Coming out party
This week the Republican Party, which has been genteelly racist since Nixon’s time, came out as openly and proudly racist. I’ll speculate as to timing in a moment, but the key event got little attention:
“Nigel Farage will speak in Fairhope, Alabama on Monday night, in support of Alabama Senate candidate Roy Moore.
“The Guardian has learned that the former leader of the United Kingdom Independence Party (Ukip) will join former White House advisor Steve Bannon and Duck Dynasty TV star Phil Robertson at an election eve rally.”
(An aside: The Guardian has become a strange news outlet, an English paper that is trying to migrate itself to the United States, digitally. It is well worth reading, because it has stories about our politics that American papers overlook, and because it has an outsider perspective that expands the discussion.)
Farage is Britain’s most prominent racist. American candidates seldom, almost never, invite foreigners to campaign for them. I’ve never heard of it during a primary election.
Moore has not been primarily known as a racist, since he’s made his career as a theocrat, but it’s Alabama, the vacated seat was held by the career racist Jeff Sessions, so ginning up the racist vote should pay dividends in the polling booth.
Nobody missed the other shoe dropping: Trump’s Huntsville Decree. That was Trump in his brown shirt, pressing, pressing, always looking for openings to see how far Americans will accept Nazi policies.
His Huntsville Decree that football players who do not worship the flag should be dismissed mirrors Hitler’s Law for the Restoration of the Civil Service, and his demand that citizens boycott the National Football League mirrors the Nazi boycott of Jewish businesses.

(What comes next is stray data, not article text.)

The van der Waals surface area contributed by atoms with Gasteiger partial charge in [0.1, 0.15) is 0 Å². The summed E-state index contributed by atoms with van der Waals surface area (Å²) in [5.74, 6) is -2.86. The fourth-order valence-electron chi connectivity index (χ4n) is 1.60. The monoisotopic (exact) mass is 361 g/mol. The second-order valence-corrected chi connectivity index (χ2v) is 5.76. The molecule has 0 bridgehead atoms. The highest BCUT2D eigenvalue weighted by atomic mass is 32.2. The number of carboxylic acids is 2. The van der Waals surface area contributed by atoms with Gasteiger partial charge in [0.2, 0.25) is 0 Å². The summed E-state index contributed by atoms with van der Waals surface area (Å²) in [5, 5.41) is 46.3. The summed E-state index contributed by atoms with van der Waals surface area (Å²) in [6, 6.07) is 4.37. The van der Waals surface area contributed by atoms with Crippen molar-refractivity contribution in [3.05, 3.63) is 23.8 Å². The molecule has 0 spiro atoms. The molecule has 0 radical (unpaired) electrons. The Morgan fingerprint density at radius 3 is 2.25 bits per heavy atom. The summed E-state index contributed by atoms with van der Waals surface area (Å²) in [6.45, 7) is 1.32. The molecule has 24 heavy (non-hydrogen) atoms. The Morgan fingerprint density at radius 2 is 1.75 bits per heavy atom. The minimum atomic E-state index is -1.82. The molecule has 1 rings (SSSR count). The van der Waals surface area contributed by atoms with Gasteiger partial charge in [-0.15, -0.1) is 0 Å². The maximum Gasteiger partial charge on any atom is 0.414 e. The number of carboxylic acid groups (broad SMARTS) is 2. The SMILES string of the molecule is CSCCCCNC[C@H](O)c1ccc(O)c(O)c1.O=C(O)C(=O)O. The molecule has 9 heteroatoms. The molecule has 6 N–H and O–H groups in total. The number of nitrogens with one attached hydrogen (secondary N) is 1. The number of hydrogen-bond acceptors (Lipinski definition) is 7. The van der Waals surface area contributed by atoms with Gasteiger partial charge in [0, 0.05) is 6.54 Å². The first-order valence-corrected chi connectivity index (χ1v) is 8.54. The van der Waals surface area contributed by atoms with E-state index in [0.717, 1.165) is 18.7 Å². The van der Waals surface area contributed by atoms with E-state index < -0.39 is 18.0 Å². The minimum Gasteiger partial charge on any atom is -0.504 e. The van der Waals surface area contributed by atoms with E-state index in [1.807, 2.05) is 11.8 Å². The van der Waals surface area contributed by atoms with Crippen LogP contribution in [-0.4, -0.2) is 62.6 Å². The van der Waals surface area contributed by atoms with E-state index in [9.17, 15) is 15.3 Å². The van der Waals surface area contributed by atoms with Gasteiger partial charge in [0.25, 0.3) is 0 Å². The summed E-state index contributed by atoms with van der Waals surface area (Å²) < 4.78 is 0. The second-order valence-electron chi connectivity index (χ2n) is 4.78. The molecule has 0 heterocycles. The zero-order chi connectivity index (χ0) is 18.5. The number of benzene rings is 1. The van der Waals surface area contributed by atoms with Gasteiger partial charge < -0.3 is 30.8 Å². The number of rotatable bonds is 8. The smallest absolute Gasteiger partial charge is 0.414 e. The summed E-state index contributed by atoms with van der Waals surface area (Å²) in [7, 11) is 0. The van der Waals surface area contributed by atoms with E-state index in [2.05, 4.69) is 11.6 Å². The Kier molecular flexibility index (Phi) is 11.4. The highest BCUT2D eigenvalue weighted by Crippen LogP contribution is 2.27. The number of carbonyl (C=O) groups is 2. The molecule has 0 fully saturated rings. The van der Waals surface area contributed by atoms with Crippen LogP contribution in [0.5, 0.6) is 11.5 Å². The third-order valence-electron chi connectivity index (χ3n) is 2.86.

I do not suggest that Trump consciously modeled his racist tirade on German precedent. It was instinctual, but there are only so many channels a politician can direct his discourse into. Trump is a natural nazi.
The invitation to Farage, reportedly engineered by the neonazi Breitbart News, looks much more consciously racist, especially since it is a step in an electoral strategy:
“The Bannon ally said a win in Alabama would set the stage for primary fights in 2018 in states including Nevada, Mississippi, Tennessee and Arizona.”
As for the timing, I suggest it was accidental. There are at least three factions in the Grand Old Party: the old-line regulars, who would not wave treason flags and are insulted to be called racists although they are; the Bannonites, who have no aloha for the party and are just using it to develop a new party; and the Trumpeters, who are on board with only part of the old-line program but are yearning to let their racist feelings out.
I suspect that Trump didn’t plan this kerfluffle; he was carried away by his crowd. But overnight, when he saw that knees pushed everything else off the news, he ramped up. Otherwise, this week the news would have been dominated by Trump and Republican disasters: no wall, no Obamacare repeal, no Muslim ban, no Middle East strategy, no Afghanistan strategy, failure at North Korea, rejection at the UN, no infrastructure stimulus, no trade renegotiations, no tax changes.
That’s the most comprehensive failure of a party in our history and while some of it is beyond the control of any American politician (Afghanistan), the failure to write a tax policy or an infrastructure policy is mere incompetence.
The Farage invitation must have been in process before, so the near simultaneous, open appeal to racists was accidental.